Reflecting on who has inspired her, Carol said that she was privileged to meet Grant Oosthuizen who is an incredible young man. He is severely handicapped (though he would not like me saying that) and can only manage to control the movement of one organ of his body and that’s a toe. However, he charges around in his wheelchair, is a graphic designer, plays bowles for South Africa, and does ballroom dancing and anything his heart desires.
“There is nothing that stops Grant,” explains Carol. “He is the most happy, respectful person I have ever meet. He does not let anyone stop him; he is amazing. He started an NGO called Get Inspired, where other disabled people are taught to make arts and crafts so they can earn an income and lead dignified lives. Whenever, I have a bad day, I think of him, this is someone that is truly inspirational as he has overcome substantial hurdles in this life with a smile on his face.”
A Bumpy Road
Carol said that over the last 30 years she has had a bumpy road including both personal and work challenges. “On a personal side, I had major back surgery, which required me to be out of the office for two – three months. That really humbled me as well. It made me realise that mental health is important because at the time I was in hospital, they couldn’t diagnose the underlying cause of my health challenges post the major operation of fusing 9 vertebra. I was frustrated and humiliated by the way I had to be washed in bed, and I was in a very dark space. I was visited by a psychiatrist to talk to me, which was the first time I realised how crucial mental health is for anyone. I still to this day if I am facing a challenge seek professional help. Making sure I stay healthy and fit is important given my pressurised job.”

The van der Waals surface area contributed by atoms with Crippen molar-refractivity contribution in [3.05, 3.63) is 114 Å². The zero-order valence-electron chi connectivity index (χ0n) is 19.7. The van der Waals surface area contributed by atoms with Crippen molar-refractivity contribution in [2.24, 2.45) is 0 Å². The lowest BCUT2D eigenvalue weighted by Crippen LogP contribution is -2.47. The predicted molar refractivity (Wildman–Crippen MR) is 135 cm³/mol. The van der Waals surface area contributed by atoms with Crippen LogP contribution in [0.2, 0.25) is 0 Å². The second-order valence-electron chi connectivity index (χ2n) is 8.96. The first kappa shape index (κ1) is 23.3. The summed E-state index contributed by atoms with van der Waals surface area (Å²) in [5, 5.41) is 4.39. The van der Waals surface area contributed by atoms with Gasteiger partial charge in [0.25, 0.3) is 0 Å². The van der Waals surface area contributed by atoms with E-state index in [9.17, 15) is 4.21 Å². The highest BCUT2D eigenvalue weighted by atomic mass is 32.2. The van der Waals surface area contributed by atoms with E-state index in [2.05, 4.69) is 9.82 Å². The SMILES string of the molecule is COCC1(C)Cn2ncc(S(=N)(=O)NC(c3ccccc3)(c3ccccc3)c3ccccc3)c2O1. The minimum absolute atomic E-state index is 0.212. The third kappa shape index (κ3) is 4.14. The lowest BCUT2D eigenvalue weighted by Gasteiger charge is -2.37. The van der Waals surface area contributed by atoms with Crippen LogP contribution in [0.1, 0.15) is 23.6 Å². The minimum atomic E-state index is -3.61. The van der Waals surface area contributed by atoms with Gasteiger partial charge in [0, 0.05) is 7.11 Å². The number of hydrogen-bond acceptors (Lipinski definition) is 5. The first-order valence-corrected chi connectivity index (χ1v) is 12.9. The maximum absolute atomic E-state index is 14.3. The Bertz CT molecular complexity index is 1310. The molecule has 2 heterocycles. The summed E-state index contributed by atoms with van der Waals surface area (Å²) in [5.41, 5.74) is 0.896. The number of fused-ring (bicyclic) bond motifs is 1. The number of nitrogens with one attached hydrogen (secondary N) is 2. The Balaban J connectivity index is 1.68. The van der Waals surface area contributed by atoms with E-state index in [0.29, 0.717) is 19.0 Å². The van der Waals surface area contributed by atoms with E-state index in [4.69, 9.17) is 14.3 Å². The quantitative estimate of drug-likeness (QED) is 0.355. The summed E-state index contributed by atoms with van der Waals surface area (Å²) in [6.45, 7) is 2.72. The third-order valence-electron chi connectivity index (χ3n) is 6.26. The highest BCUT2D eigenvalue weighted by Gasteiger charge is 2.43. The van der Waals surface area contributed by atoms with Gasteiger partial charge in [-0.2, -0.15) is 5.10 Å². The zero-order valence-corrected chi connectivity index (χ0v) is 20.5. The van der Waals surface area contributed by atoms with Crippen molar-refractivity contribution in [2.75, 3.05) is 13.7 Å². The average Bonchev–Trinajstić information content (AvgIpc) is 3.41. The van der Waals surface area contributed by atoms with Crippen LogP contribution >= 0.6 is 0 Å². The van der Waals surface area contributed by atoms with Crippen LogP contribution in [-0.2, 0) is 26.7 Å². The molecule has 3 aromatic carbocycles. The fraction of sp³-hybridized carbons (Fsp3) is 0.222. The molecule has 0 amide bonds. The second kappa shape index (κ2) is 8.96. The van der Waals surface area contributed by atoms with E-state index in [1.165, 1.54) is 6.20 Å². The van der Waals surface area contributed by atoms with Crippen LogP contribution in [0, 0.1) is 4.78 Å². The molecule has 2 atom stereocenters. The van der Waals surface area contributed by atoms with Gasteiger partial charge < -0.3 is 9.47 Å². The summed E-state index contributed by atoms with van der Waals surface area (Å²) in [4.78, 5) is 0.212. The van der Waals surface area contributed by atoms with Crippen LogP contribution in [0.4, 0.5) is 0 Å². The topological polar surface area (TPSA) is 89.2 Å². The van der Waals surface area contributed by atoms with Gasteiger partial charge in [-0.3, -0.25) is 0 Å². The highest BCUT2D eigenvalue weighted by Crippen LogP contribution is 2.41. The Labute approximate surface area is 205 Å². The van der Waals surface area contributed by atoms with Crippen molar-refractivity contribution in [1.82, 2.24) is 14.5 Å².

When it comes to her career, Carol has had to make tough decisions while working with hard-core leaders. She says, “I think what is important is to be able to say no at the right time and to give alternative solutions rather than being viewed as obstructing. There have been a lot of difficult decisions to be made. I think as long as you ensure your integrity is intact, and you and your values and ethics, even difficult people will see that what you are saying is correct and they will respect you for it.”